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British Schools Stop Teaching the 'I Before E' Rule

By Hannah Tennant-Moore |

spelling There are few American adults who couldn’t recite the “i before e” spelling rule that was drilled into our heads as kids. But if American classrooms go the way of the Brits, our own kids may look at us like we’re nuts if we recite the popular spelling adage:

“I before e except after c, and when sounds like ay, as in neighbor or weigh.”

It is a bit of a mouthful. And there are confusing exceptions, such as protein, seizure, leisure. Still, I think the British government is selling kids short by telling teachers to stop teaching the “i before e” rule.

In elementary school, I loved having rules in my head while I was writing–it gave spelling the neat precision of math. As long as you followed the right steps, you couldn’t make a mistake.

Granted, I am, even today, a huge dork (which is probably crystal clear by now); my best friend just gave me the book “Grammar Snobs Are Great Big Meanies” for my birthday. But even less grammar-minded kids are more than capable of learning a spelling rule, and then memorizing exceptions to that rule. In a text and instant message-dominated era, the classroom should remain a bastion of strict spelling rules for kids.

Or am I’m being an old grouch?

Photo: Parentdish

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Hannah Tennant-Moore

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0 thoughts on “British Schools Stop Teaching the 'I Before E' Rule

  1. PlumbLucky says:

    I wonder what they’ll stop teaching next…that 2+3=5? I always remember that rule, along with the added line of “…and we aren’t weird” and a few other blurps to make up for the exceptions.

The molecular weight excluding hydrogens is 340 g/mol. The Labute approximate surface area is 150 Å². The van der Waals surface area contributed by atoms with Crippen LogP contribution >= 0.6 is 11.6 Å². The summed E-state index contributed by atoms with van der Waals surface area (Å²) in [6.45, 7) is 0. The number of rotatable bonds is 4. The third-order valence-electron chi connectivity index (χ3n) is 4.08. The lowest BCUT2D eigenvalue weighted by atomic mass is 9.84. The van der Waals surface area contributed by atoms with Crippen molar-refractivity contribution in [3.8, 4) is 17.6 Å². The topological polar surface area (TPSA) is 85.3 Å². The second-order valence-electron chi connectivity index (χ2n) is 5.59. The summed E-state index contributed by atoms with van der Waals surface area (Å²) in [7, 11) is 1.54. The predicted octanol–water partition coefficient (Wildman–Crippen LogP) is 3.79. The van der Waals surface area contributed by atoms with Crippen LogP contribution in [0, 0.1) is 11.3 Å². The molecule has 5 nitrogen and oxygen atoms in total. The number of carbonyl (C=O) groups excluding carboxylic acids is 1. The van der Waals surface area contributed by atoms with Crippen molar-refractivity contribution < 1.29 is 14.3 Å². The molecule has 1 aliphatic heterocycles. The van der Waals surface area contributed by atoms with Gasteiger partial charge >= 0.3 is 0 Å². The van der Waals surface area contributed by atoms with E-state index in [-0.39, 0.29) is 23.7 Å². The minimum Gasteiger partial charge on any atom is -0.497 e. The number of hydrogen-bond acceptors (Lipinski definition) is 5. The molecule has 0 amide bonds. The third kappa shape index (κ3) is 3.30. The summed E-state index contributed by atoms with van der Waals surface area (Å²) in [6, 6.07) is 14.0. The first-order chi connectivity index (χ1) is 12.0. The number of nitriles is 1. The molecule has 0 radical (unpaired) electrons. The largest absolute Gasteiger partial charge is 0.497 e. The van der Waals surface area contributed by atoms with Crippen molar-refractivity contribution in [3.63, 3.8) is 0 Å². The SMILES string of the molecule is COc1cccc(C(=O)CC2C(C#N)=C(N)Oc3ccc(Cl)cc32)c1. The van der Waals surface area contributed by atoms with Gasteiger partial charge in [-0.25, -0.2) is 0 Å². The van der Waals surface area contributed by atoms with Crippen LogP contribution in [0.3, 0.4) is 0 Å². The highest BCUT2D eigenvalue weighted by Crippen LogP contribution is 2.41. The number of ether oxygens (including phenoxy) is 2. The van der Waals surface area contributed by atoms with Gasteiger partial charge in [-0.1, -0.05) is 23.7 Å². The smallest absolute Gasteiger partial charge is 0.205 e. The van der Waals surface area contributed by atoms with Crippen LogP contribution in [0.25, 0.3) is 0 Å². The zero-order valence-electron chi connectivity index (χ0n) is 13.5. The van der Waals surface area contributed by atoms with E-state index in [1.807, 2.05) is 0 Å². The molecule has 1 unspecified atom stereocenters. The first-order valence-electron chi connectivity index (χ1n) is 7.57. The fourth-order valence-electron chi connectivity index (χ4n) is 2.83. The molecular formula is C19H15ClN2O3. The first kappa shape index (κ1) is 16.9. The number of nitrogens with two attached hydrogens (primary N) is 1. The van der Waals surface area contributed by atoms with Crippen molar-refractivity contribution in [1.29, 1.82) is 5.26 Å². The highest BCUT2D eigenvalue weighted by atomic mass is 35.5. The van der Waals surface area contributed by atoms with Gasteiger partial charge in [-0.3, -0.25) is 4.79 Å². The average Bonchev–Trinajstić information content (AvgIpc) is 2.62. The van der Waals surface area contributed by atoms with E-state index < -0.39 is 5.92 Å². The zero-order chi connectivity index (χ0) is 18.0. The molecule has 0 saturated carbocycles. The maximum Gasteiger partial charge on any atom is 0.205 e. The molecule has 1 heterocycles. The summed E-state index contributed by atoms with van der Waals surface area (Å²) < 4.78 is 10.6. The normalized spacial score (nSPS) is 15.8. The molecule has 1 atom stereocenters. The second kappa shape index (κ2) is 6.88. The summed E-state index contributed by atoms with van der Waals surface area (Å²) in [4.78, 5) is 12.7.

2. Marj says:

    That is weird. I love language, and hate math, so I’m one of those grammar snobs. I don’t give people crap about it though as long as they lay off my terrible math skills. Here’s a variant my brother taught me. Yay – grammar jokes!

    I before E except after C
    And in such cases as Neighbor and Weigh
    On Tuesdays, and Thursdays
    And all through the month of May
    And you’ll be wrong, no matter what you say.

  3. Kaz says:

    it’d be useful if it worked…

    “Let neither financier inveigle the sheikh into seizing either species of weird leisure.”

  4. ChiLaura says:

    Wow, Hannah, for once I actually agree with you! I *still* use the “i before e” rule; regarding the exceptions, when something doesn’t look right, I can just tell. I’m sad to see this one go.

  5. Dad says:

    I think it is easier just to teach kids spelling than remember a rule with over a dozen exceptions.

  6. kns says:

    We always learned it as “i before e, except after c, or when sounded like ‘a’ as in neighbor or weigh. either, neither, weird and seize are exceptions if you please”. seems to cover most of the bases.

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